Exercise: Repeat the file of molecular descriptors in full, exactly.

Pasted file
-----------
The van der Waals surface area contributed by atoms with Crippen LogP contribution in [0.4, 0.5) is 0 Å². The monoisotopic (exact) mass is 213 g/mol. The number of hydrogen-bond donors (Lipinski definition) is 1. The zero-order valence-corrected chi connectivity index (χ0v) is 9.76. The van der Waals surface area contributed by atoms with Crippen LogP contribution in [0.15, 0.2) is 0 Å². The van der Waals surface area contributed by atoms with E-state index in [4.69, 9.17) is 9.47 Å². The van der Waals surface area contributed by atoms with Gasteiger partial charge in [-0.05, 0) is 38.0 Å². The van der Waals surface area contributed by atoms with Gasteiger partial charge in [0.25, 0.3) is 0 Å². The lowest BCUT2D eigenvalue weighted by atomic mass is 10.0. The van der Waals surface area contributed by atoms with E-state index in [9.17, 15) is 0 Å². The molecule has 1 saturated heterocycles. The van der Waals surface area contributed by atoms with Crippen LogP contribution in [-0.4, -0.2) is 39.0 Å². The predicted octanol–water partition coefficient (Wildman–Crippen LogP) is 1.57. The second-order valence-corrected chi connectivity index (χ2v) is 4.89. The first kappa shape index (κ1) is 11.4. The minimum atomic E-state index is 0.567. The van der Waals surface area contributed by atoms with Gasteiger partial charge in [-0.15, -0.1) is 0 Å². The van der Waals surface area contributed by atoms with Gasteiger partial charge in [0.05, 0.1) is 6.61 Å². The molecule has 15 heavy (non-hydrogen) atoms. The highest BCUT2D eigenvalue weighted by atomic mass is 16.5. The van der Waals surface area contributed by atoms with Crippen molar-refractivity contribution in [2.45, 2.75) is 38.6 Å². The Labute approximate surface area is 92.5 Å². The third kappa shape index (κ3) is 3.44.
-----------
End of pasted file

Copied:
The van der Waals surface area contributed by atoms with Crippen LogP contribution in [0.4, 0.5) is 0 Å². The monoisotopic (exact) mass is 213 g/mol. The number of hydrogen-bond donors (Lipinski definition) is 1. The zero-order valence-corrected chi connectivity index (χ0v) is 9.76. The van der Waals surface area contributed by atoms with Crippen LogP contribution in [0.15, 0.2) is 0 Å². The van der Waals surface area contributed by atoms with E-state index in [4.69, 9.17) is 9.47 Å². The van der Waals surface area contributed by atoms with Gasteiger partial charge in [-0.05, 0) is 38.0 Å². The van der Waals surface area contributed by atoms with Gasteiger partial charge in [0.25, 0.3) is 0 Å². The lowest BCUT2D eigenvalue weighted by atomic mass is 10.0. The van der Waals surface area contributed by atoms with E-state index in [9.17, 15) is 0 Å². The molecule has 1 saturated heterocycles. The van der Waals surface area contributed by atoms with Crippen LogP contribution in [-0.4, -0.2) is 39.0 Å². The predicted octanol–water partition coefficient (Wildman–Crippen LogP) is 1.57. The second-order valence-corrected chi connectivity index (χ2v) is 4.89. The first kappa shape index (κ1) is 11.4. The minimum atomic E-state index is 0.567. The van der Waals surface area contributed by atoms with Gasteiger partial charge in [-0.15, -0.1) is 0 Å². The van der Waals surface area contributed by atoms with Gasteiger partial charge in [0.05, 0.1) is 6.61 Å². The molecule has 15 heavy (non-hydrogen) atoms. The highest BCUT2D eigenvalue weighted by atomic mass is 16.5. The van der Waals surface area contributed by atoms with Crippen molar-refractivity contribution in [2.45, 2.75) is 38.6 Å². The Labute approximate surface area is 92.5 Å². The third kappa shape index (κ3) is 3.44.